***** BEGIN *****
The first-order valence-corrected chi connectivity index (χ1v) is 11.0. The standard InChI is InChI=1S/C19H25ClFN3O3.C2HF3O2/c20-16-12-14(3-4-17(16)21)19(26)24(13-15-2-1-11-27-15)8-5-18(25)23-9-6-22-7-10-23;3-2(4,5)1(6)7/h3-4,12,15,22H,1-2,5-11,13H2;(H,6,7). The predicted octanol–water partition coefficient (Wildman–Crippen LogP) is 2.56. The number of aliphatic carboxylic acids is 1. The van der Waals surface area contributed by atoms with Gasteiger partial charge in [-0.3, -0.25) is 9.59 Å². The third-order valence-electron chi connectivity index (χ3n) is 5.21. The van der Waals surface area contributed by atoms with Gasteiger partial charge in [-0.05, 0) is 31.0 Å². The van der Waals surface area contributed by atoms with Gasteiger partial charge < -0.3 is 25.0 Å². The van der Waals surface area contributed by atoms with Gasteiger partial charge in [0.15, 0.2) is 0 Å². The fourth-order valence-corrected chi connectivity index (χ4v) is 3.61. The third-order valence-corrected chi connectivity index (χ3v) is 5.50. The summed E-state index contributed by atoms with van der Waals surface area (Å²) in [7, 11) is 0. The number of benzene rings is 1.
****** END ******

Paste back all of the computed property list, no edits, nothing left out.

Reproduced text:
The first-order valence-corrected chi connectivity index (χ1v) is 11.0. The standard InChI is InChI=1S/C19H25ClFN3O3.C2HF3O2/c20-16-12-14(3-4-17(16)21)19(26)24(13-15-2-1-11-27-15)8-5-18(25)23-9-6-22-7-10-23;3-2(4,5)1(6)7/h3-4,12,15,22H,1-2,5-11,13H2;(H,6,7). The predicted octanol–water partition coefficient (Wildman–Crippen LogP) is 2.56. The number of aliphatic carboxylic acids is 1. The van der Waals surface area contributed by atoms with Gasteiger partial charge in [-0.3, -0.25) is 9.59 Å². The third-order valence-electron chi connectivity index (χ3n) is 5.21. The van der Waals surface area contributed by atoms with Gasteiger partial charge in [-0.05, 0) is 31.0 Å². The van der Waals surface area contributed by atoms with Gasteiger partial charge < -0.3 is 25.0 Å². The van der Waals surface area contributed by atoms with Gasteiger partial charge in [0.15, 0.2) is 0 Å². The fourth-order valence-corrected chi connectivity index (χ4v) is 3.61. The third-order valence-corrected chi connectivity index (χ3v) is 5.50. The summed E-state index contributed by atoms with van der Waals surface area (Å²) in [7, 11) is 0. The number of benzene rings is 1.